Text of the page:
Briefly Stated: Stories You May Have Missed
In Detection of Autism, Minority Children Fall Through the Cracks
Once again, children of color are being overlooked—this time when it comes to how many have autism.
At least a quarter of children with autism spectrum disorder may go undiagnosed, a new study finds, and of those, the affliction in black and Hispanic children is more likely not to be recognized.
The bottom line, the findings out of the Rutgers New Jersey Medical School suggest, is that children whose lives could be improved by getting needed services may be falling through the cracks.
"There may be various reasons for the disparity, from communication or cultural barriers between minority parents and physicians to anxiety about the complicated diagnostic process and fear of stigma," said study co-author Walter Zahorodny, an associate professor of pediatrics at Rutgers. "Also, many parents whose children are diagnosed later often attribute their first concern to a behavioral or medical issue rather than a developmental problem."
Children of color have long been suspected of being underdiagnosed with autism, the nation's fastest-growing developmental disability. Characterized by communication and social difficulties or deficits and repetitive behaviors, autism must be detected early to help children reach their full potential, experts agree.
The study, published last month in the journal Autism Review, was conducted by reviewing the medical and education records of children in 11 states that are part of the federal Centers for Disease Control and Prevention's Autism and Developmental Disabilities Monitoring Network. Studies are performed within the network to estimate autism-prevalence rates.
The researchers analyzed the records of 266,000 8-year-olds and found 4,550 met the diagnostic criteria for autism. Of those children, 1,135 had not been diagnosed with the disorder. Black and Hispanic children were more likely to be in the undiagnosed group.
Zahorodny, who directs the New Jersey portion of the study, said such findings underline the need for universal screening for autism.
Latching Onto Neuroscience, Teachers Venture Forth to Scan Students' Brains
Teachers may look like they're prepping students for a trip in a time machine or some other piece of sci-fi ware. Alas, it's not so, though it is a new venture into science.
By placing what looks like a shower cap on students' heads, educators are being given a new way of thinking about how students change and grow as they learn.
The Haskins Global Language and Literacy Innovation Hub, a lab associated with Yale University, has partnered with two schools to study students as they learn to read over several years. Rather than just receiving feedback from the researchers, however, teachers at the Windward Institute in New York and AIM Academy in Philadelphia—each of which serves students with language-related disabilities like dyslexia—are learning to monitor and understand their own students' brain activity to identify neurological markers of progress or problems.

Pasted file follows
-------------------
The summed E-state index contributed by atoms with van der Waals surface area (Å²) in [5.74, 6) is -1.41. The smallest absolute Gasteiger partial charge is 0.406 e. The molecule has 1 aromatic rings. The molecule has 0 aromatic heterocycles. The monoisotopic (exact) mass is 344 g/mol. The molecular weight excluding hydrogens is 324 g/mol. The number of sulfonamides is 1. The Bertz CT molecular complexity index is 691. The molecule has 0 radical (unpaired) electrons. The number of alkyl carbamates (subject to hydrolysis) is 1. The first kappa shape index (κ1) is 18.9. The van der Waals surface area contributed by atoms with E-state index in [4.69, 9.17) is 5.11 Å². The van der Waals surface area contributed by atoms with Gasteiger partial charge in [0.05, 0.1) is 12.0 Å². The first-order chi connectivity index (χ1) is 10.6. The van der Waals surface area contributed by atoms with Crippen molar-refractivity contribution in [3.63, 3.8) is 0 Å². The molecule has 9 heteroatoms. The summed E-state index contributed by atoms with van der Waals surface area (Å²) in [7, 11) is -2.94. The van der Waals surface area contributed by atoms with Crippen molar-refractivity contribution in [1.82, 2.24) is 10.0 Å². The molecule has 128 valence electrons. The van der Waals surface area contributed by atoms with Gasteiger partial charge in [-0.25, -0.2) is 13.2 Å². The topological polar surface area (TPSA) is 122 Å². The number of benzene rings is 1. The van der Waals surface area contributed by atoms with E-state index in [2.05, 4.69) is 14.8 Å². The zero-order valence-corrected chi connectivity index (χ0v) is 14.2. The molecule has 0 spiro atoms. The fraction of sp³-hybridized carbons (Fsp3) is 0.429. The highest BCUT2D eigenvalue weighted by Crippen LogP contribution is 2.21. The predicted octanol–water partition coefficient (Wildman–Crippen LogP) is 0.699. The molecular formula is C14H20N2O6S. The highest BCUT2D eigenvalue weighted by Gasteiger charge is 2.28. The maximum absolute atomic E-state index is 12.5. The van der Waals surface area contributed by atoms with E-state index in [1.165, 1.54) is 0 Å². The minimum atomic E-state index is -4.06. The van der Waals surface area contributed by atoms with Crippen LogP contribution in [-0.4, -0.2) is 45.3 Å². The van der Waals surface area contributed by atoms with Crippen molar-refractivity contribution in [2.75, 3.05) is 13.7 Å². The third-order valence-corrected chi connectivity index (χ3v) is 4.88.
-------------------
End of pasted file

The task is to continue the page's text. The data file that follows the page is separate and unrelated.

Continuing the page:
Haskins researchers train teachers to employ electroencephalography, or EEG, which uses a net of electrodes to measure electrical impulses in the brain.
Teachers monitor every incoming student in grades 2-6 twice a year, with parents' consent. The teacher explains to the student how the EEG cap is placed and shows via computer how the sensors catch brain activity when the student blinks or moves her head. Then the teacher walks the student through tasks on speech and text perception, word reading, and even understanding movie clips. Students get time after each session to ask questions.
"We can actually see that the ... reading circuit does change as students learn the effective ways to read," said Danielle Scorrano, an 8th grade teacher at Windward. "So, it's really empowering for me as a teacher to know that by using these research-based methods, that I'm essentially changing my students' brains to read better."
The researchers and the schools hope in the long run such studies will help predict which students will respond better or worse to different kinds of reading interventions.
N.C. Compresses American History Into One Class
In today's political climate, with all the partisan squabbling, spread of exaggerated claims and outright lies, and physical and vocal attacks on racial, ethnic, religious, and gender groups, students need all the help they can get to wade through the morass. If history repeats itself, as so many scholars say, then you'd think history classes would be a good way to sort through the confusion.
Well, lawmakers in North Carolina have decided to cut the number of American history courses incoming high school students will have to take from two to one. In its place will be a personal-finance-course mandate.